David Iben put it well when he said, 'Volatility is not a risk we care about. What we care about is avoiding the permanent loss of capital.' When we think about how risky a company is, we always like to look at its use of debt, since debt overload can lead to ruin. As with many other companies Atmos Energy Corporation (NYSE:ATO) makes use of debt. But the real question is whether this debt is making the company risky.
When Is Debt A Problem?
Generally speaking, debt only becomes a real problem when a company can't easily pay it off, either by raising capital or with its own cash flow. If things get really bad, the lenders can take control of the business. However, a more usual (but still expensive) situation is where a company must dilute shareholders at a cheap share price simply to get debt under control. Of course, plenty of companies use debt to fund growth, without any negative consequences. The first thing to do when considering how much debt a business uses is to look at its cash and debt together.
What Is Atmos Energy's Debt?
The image below, which you can click on for greater detail, shows that at March 2021 Atmos Energy had debt of US$7.31b, up from US$4.52b in one year. However, it also had US$997.1m in cash, and so its net debt is US$6.31b.
How Strong Is Atmos Energy's Balance Sheet?
According to the last reported balance sheet, Atmos Energy had liabilities of US$871.3m due within 12 months, and liabilities of US$10.7b due beyond 12 months. On the other hand, it had cash of US$997.1m and US$469.6m worth of receivables due within a year. So it has liabilities totalling US$10.1b more than its cash and near-term receivables, combined.
This is a mountain of leverage even relative to its gargantuan market capitalization of US$13.2b. This suggests shareholders would be heavily diluted if the company needed to shore up its balance sheet in a hurry.
We measure a company's debt load relative to its earnings power by looking at its net debt divided by its earnings before interest, tax, depreciation, and amortization (EBITDA) and by calculating how easily its earnings before interest and tax (EBIT) cover its interest expense (interest cover). This way, we consider both the absolute quantum of the debt, as well as the interest rates paid on it.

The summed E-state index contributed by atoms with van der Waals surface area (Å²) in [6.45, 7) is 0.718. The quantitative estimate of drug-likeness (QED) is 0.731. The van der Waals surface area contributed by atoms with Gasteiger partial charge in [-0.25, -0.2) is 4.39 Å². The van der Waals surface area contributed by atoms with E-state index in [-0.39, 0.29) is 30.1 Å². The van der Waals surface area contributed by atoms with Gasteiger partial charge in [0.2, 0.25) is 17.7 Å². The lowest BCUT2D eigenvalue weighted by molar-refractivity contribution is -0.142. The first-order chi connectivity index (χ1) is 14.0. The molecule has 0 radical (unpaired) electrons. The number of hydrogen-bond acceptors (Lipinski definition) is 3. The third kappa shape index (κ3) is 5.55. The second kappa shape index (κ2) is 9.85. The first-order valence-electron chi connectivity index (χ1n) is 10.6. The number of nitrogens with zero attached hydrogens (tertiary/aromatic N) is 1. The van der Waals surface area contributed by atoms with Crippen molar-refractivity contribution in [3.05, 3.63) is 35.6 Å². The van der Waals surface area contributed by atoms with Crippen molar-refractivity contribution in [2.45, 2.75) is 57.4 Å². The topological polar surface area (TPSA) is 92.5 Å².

Atmos Energy has a debt to EBITDA ratio of 4.6, which signals significant debt, but is still pretty reasonable for most types of business. However, its interest coverage of 11.4 is very high, suggesting that the interest expense on the debt is currently quite low. One way Atmos Energy could vanquish its debt would be if it stops borrowing more but continues to grow EBIT at around 16%, as it did over the last year. There's no doubt that we learn most about debt from the balance sheet. But it is future earnings, more than anything, that will determine Atmos Energy's ability to maintain a healthy balance sheet going forward. So if you want to see what the professionals think, you might find this free report on analyst profit forecasts to be interesting.
But our final consideration is also important, because a company cannot pay debt with paper profits; it needs cold hard cash. So the logical step is to look at the proportion of that EBIT that is matched by actual free cash flow. Over the last three years, Atmos Energy saw substantial negative free cash flow, in total. While that may be a result of expenditure for growth, it does make the debt far more risky.
Atmos Energy's conversion of EBIT to free cash flow was a real negative on this analysis, although the other factors we considered cast it in a significantly better light. For example its interest cover was refreshing. We should also note that Gas Utilities industry companies like Atmos Energy commonly do use debt without problems. Taking the abovementioned factors together we do think Atmos Energy's debt poses some risks to the business. So while that leverage does boost returns on equity, we wouldn't really want to see it increase from here. When analysing debt levels, the balance sheet is the obvious place to start. But ultimately, every company can contain risks that exist outside of the balance sheet. For example Atmos Energy has 3 warning signs (and 2 which are a bit unpleasant) we think you should know about.
If, after all that, you're more interested in a fast growing company with a rock-solid balance sheet, then check out our list of net cash growth stocks without delay.
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